One of Amy Revier's textile pieces.
After a hot Texas summer, heading off to Iceland sounds refreshing. And that’s exactly what Amy Revier plans to do. The soon-to-be SMU grad recently earned a prestigious Fulbright U.S. Student Fellowship and plans to further her study of textiles in Iceland with artist Hildur Bjarnadóttir. She discusses how textiles fit into her overall artistic vision, her interest in Iceland and her upcoming show at the McKinney Avenue Contemporary as part of this week’s Art&Seek Q&A:
Art&Seek: So how did you get interested in textiles?
Amy Revier: I grew up around textiles. My mother had a small collection of children’s garments, and I grew up around her sewing. And my dad works in psychology, and I kind of got a conceptual framework from him. … I ended up starting a line of clothing [in high school] called Revier. It was 12 naturally made, kind of couture like, more sculptural women’s garments. I showed that at Lora Reynolds Gallery in Austin and it ended up being very successful to my surprise. I thought about going into the fashion industry instead of going the art route. … I took a semester and went to Parsons School of Design in New York, and I took some fashion courses there just to get a perspective on what was going on with that. And I wasn’t really impressed. It’s very commercialized … It’s a very shady line of [textiles] being more associated with craft. There’s a long history of textiles being an object of labor, of feminine domestication, and it’s kind of a scary line when you’re involved in art, because you have those associations already built in. But I found it to be intriguing, so I’ve just kind of gone with it.
A&S: So is it important to be known as an artist rather than a crafter?
A.R.: That’s a question that I’m not really putting a firm stamp on. Right now, I’m kind of riding the fence between lots of different worlds – fashion, and with my art practice, I do sculpture that’s kind of an overarching umbrella. The sculpture extends itself into performance, video – which is often the documentation of the performances – photography, text – I write a lot, and the text is always a component of the sculpture/performance work. And sometimes even sound. So I end up using a lot of different materials, and the sculptures often are made of textiles. I’m a little bit away from what’s been popular – knitting and the crochet craze – and I’m actually going to much older practices such as weaving.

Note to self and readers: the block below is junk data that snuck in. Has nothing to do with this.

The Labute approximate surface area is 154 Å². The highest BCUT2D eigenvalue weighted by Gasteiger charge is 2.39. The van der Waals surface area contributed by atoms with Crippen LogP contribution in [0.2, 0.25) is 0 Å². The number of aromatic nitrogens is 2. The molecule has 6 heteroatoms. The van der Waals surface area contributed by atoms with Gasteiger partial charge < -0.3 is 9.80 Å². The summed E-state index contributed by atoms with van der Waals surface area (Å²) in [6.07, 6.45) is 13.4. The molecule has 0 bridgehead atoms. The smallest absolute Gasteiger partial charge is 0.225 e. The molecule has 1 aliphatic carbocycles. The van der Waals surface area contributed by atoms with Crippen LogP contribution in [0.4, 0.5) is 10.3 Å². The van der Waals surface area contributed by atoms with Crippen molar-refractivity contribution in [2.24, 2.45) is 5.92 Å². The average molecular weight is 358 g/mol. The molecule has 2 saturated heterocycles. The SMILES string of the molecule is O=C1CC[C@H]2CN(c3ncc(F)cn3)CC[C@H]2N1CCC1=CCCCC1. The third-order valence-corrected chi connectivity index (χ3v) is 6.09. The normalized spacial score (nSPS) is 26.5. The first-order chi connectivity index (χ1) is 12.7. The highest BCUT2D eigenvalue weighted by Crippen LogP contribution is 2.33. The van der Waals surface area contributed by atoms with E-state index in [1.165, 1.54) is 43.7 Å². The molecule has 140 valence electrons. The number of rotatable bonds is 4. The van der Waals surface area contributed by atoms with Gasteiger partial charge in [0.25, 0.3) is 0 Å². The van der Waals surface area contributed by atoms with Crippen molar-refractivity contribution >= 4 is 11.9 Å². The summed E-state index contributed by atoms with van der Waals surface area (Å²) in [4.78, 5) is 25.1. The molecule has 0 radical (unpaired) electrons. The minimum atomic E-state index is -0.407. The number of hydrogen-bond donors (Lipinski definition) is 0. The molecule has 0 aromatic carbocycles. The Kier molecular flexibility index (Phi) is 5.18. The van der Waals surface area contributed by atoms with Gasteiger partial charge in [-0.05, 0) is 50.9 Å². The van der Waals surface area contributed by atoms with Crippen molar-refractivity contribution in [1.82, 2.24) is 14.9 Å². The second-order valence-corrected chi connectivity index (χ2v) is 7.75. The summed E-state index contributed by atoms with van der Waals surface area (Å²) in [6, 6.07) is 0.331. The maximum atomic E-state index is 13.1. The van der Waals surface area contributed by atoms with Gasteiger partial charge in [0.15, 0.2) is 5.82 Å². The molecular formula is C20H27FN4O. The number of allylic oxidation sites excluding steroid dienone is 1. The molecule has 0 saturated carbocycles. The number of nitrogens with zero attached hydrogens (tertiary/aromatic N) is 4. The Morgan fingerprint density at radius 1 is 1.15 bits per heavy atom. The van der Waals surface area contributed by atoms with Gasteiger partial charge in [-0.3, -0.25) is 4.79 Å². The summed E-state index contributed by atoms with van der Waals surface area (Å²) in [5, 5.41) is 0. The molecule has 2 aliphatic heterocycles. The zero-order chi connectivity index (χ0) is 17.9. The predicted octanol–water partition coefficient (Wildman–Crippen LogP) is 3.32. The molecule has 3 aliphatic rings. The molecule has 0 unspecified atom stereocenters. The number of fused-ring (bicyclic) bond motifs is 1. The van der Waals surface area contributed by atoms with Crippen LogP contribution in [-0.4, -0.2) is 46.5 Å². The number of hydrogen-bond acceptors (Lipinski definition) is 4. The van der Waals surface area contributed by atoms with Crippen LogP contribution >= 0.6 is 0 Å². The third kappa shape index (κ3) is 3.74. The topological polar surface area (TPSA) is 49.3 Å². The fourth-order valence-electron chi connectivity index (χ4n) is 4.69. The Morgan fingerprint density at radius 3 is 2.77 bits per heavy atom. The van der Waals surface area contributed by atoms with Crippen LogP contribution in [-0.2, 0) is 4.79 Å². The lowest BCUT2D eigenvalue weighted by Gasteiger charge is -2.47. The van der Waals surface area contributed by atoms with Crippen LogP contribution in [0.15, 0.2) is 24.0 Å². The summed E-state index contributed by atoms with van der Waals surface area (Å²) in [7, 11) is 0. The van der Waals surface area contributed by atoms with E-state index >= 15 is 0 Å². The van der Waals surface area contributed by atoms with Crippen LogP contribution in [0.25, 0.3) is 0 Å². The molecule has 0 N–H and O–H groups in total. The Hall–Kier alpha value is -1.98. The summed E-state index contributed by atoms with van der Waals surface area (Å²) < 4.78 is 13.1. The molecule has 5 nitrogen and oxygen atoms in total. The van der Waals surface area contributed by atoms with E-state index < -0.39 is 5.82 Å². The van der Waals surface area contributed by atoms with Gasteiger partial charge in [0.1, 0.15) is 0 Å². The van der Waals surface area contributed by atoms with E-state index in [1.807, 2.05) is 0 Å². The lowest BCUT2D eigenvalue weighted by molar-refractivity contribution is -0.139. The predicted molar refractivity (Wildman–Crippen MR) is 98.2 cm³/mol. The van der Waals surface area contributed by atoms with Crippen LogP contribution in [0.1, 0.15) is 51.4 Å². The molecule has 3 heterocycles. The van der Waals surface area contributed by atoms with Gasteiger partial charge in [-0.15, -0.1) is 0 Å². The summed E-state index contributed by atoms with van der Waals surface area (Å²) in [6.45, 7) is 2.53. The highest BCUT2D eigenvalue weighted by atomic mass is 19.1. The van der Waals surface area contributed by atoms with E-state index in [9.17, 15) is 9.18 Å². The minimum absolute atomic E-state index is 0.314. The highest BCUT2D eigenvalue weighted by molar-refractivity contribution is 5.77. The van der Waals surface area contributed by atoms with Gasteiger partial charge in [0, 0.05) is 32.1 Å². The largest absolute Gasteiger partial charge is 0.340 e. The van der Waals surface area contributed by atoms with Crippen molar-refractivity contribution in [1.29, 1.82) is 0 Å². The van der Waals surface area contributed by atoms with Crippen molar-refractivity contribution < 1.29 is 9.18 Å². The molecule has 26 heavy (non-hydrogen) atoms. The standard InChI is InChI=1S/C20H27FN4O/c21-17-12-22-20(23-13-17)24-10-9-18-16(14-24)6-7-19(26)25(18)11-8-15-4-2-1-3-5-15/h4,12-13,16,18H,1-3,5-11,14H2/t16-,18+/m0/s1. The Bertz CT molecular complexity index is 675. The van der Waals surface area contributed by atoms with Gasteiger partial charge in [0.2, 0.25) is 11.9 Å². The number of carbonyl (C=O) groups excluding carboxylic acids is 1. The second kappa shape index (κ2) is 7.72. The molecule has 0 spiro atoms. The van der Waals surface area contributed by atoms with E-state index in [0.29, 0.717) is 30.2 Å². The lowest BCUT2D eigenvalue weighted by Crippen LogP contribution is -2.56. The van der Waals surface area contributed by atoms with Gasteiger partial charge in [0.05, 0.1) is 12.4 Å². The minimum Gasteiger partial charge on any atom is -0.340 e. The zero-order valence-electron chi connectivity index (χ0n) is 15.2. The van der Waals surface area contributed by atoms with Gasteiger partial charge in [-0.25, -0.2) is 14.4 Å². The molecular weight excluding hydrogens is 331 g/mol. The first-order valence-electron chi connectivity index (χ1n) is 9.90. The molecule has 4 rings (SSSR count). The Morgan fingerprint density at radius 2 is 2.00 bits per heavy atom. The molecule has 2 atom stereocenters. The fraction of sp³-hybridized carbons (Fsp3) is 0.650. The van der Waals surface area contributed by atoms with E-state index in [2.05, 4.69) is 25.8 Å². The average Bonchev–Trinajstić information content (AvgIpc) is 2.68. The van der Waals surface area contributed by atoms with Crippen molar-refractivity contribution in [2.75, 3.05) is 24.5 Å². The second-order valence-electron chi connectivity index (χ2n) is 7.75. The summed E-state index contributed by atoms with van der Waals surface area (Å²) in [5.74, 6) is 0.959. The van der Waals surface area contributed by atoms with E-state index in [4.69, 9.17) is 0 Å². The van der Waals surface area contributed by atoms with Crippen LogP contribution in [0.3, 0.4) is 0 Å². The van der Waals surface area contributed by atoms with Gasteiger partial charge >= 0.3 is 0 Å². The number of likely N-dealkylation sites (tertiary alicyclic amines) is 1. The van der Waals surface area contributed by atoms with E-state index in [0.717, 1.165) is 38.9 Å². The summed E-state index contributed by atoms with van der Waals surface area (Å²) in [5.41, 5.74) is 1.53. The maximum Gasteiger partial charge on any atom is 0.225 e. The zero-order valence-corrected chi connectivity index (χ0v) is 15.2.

A&S: What is it about weaving that interests you?
A.R.: I find it a very, very interesting process, because it’s very ritualistic. … The setup of the loom just to make the thing you’re wanting to make can take weeks. And you really have to sit with it, and you’re threading every single strand into a harness, and it’s a really intense process. I’m interested in that, because your mind ends up straddling a different kind of place when you’re in that process of weaving. It’s more of a stream of conscious thing, but you’re really focused. You just shut out everything else.
A&S.: It sure seems like that takes a lot of patience.
A.R.: I write a lot, and my most recent work has been about hibernation. There’s a really nice line in the Invisible Man that says, “Hibernation is the covert preparation for a more overt action.” And I thought that was really a nice definition of what I do in my weaving. To make work, you’ve got to prepare. And then all the sudden you have something. That process of forcing someone to go into the internal – even if it’s just for a second, or to have an internal dialogue – is what interests me, and what the performances are often about. The practice of weaving really informs my other work.
A&S: So what made you want to go to Iceland for your Fulbright Fellowship?